Sipp 'Bad Bank' needed to protect clients

Sipp 'Bad Bank' needed to protect clients

Failing Sipp providers should be gathered into a form of 'bad bank' style solution to protect clients against toxic investments, experts have warned.

Chris Jones, founder of the Rock Consultancy, said the financial services industry should have a solution in place to "rescue" clients in commercially viable Sipps.

He said: "Many firms are holding toxic investments", which he said was a "major stumbling block" when it came to merger and acquisition activity within the ever-shrinking Sipps market.

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Having "toxic" investments, such as highly illiquid, significantly underperforming and even failed funds, was problematic for Sipp providers, as no prospective purchaser would want to take on a book of bad funds and the regulatory and potential legal responsibilities that would accompany such a purchase.

Yet those clients in Sipps that have no money in such non-standard investments "needed to be rescued". Mr Jones said: "A few big money deals means vendors often have a very inflated view of what their own firm is worth and are likely to be disappointed.

"The toxic investment is a major stumbling block and what is really needed is a 'bad bank' solution to allow clients with commercially viable Sipps to be rescued from otherwise failing firms."

Mr Jones said there had been many examples of distressed investments being held within Sipps - diamonds, overseas property developments, store pods, forestry and film schemes being just some of those highlighted by the Financial Conduct Authority (FCA) in recent years.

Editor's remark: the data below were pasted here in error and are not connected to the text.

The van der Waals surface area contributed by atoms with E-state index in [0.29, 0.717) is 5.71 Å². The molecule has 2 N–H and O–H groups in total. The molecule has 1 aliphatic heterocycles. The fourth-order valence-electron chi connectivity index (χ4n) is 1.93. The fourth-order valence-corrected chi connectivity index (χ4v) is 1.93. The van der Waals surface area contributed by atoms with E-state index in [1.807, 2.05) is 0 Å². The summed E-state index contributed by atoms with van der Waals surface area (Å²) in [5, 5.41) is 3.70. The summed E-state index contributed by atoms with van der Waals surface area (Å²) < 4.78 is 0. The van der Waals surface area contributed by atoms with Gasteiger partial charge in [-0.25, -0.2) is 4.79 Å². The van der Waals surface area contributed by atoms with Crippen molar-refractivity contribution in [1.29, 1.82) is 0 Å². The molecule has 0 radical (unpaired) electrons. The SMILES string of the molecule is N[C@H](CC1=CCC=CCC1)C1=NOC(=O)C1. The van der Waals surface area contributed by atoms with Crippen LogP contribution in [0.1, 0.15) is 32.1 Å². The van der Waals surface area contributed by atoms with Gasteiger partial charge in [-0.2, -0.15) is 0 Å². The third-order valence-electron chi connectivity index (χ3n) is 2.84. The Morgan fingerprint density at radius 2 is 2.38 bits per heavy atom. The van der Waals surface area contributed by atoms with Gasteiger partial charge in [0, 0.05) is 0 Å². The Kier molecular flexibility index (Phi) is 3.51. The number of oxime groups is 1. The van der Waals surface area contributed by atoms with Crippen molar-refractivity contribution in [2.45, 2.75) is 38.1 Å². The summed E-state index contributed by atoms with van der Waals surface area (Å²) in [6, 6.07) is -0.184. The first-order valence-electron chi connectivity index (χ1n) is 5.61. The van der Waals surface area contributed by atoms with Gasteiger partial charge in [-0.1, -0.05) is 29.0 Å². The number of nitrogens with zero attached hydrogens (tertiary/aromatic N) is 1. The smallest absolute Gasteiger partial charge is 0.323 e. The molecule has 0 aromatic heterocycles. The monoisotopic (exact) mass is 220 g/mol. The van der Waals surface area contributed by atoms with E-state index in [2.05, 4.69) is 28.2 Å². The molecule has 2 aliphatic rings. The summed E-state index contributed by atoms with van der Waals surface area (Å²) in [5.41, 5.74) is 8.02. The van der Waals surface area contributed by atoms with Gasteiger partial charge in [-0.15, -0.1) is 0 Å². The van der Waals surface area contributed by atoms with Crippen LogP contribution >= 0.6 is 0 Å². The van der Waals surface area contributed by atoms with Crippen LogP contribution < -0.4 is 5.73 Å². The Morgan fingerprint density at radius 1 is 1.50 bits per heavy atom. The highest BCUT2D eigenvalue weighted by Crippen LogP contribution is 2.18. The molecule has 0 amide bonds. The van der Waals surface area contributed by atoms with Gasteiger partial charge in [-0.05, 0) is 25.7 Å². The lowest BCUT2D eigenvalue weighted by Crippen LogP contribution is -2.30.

Mr Jones said: "Where Sipp investors hold such assets, they face problems with being unable to cash in their investments, or unable to sell it to another investor at any worthwhile price.

"They risk being stuck with the Sipp with all its ongoing fees, but no cash or liquid assets in Sipp to pay them with.

"Bigger providers waive fees where there are no cash resources available in the Sipp to pay the fees, but I'm told some smaller providers are suing clients who don't pay. If these rumours are true, then it is difficult to see how this could be treating customers fairly."

Mr Jones added the reality was that if these investments had such a nil value, it should be possible to close the Sipp and end the ongoing fees.

So the call for a bad bank Sipp company to simply "hold and maintain plans holding distressed investments" in a cost-effective way until the assets' issues are resolved would be a good idea, he added.

However, Mr Jones admitted: "As of today, i think this would have to be funded by the public purse. The FCA would be the instigating force behind this, and it would make sense for the regulator to appoint a reputable Sipp provider, so it can harness the providers' infrastructure, systems and expertise."